Conceptualizing Cultural Hybridization

Author : Philipp Wolfgang Stockhammer
ISBN : 3642218466
Genre : Social Science
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Within the context of globalization, cultural transformations are increasingly analyzed as hybridization processes. Hybridity itself, however, is often treated as a specifically post-colonial phenomenon. The contributors in this volume assume the historicity of transcultural flows and entanglements; they consider the resulting transformative powers to be a basic feature of cultural change. By juxtaposing different notions of hybridization and specific methodologies, as they appear in the various disciplines, this volume’s design is transdisciplinary. Each author presents a disciplinary concept of hybridization and shows how it operates in specific case studies. The aim is to generate a transdisciplinary perception of hybridity that paves the way for a wider application of this crucial concept
Category: Social Science

The Making Of The Abrahamic Religions In Late Antiquity

Author : Guy G. Stroumsa
ISBN : 9780191059131
Genre : Religion
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This book presents how ancient Christianity must be understood from the viewpoint of the history of religions in late antiquity. The continuation of biblical prophecy runs like a thread from Jesus through Mani to Muhammad. And yet this thread, arguably the single most important characteristic of the Abrahamic movement, often remains outside the mainstream, hidden, as it were, since it generates heresy. The figures of the Gnostic, the Holy man, and the mystic are all sequels of the Israelite prophet. They reflect a mode of religiosity that is characterized by high intensity. It is centripetal and activist by nature and emphasizes sectarianism and polemics, esoteric knowledge, or gnosis and charisma. The other mode of religiosity, obviously much more common than the first one, is centrifugal and irenic. It favours an ecumenical attitude, contents itself with a widely shared faith, or pistis, and reflects, in Weberian parlance, the routinisation of the new religious movement. This is the mode of priests and bishops, rather than that of martyrs and holy men. These two main modes of religion, high versus low intensity, exist simultaneously, and cross the boundaries of religious communities. They offer a tool permitting us to follow the transformations of religion in late antiquity in general, and in ancient Christianity in particular, without becoming prisoners of the traditional categories of Patristic literature. Through the dialectical relationship between these two modes of religiosity, one can follow the complex transformations of ancient Christianity in its broad religious context.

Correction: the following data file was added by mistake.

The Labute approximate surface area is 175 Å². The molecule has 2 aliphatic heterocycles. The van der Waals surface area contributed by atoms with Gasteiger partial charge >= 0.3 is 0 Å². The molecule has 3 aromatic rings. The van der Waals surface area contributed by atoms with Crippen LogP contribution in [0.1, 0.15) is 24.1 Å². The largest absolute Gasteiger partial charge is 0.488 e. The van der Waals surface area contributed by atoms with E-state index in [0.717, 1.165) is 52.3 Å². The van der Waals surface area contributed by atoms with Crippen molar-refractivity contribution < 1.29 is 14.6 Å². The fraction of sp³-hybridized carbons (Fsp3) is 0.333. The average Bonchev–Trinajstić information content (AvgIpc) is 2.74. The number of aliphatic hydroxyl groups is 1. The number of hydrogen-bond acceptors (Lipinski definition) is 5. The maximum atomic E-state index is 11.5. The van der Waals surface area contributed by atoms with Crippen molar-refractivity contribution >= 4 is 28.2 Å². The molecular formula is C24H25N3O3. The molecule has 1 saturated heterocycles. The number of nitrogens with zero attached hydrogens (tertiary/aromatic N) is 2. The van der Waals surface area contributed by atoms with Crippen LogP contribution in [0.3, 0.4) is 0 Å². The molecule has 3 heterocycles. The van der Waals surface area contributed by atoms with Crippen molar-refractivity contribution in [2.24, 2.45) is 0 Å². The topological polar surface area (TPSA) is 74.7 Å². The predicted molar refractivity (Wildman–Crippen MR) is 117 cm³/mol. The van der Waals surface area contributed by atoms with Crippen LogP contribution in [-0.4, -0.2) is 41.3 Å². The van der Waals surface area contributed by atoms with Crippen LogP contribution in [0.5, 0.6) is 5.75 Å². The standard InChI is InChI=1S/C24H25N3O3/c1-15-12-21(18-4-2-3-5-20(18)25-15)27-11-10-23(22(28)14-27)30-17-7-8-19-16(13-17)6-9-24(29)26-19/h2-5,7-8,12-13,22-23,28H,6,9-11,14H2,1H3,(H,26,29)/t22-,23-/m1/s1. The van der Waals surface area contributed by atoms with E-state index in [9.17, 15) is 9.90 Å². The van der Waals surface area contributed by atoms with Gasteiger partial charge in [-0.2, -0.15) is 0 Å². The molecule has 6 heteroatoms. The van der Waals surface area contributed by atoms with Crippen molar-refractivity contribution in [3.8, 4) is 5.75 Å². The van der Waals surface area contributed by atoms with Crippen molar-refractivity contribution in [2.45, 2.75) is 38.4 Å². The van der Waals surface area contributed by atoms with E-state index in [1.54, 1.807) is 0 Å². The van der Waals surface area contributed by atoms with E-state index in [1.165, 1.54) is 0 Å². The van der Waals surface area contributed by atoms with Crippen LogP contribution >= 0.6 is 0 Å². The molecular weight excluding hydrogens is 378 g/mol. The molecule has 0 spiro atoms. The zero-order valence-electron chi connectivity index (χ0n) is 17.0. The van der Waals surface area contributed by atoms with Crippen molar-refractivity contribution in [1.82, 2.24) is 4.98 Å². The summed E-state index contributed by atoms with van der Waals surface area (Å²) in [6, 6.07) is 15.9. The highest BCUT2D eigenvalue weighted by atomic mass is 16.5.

Category: Religion

Byzantium And The Decline Of The Roman Empire

Author : Walter Emil Kaegi
ISBN : 9781400879557
Genre : History
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Professor Kaegi studies the response of the eastern half of the Roman Empire to the disintegration of western Rome, usually dated from the sack of the city of Rome in A.D. 410. Using sources from the fifth and sixth centuries, he shows that the eastern empire had a clear awareness of, interest in, and definite opinions on the disasters that befell Rome in the west. Religious arguments, both Pagan and Christian, tended to dominate the thinking of the intellectuals, but economic and diplomatic activity also contributed to the reaction. This reaction, the author finds, was in a distinctly eastern manner and reflected quite naturally the special conditions prevailing in the eastern provinces. Originally published in 1968. The Princeton Legacy Library uses the latest print-on-demand technology to again make available previously out-of-print books from the distinguished backlist of Princeton University Press. These editions preserve the original texts of these important books while presenting them in durable paperback and hardcover editions. The goal of the Princeton Legacy Library is to vastly increase access to the rich scholarly heritage found in the thousands of books published by Princeton University Press since its founding in 1905.
Category: History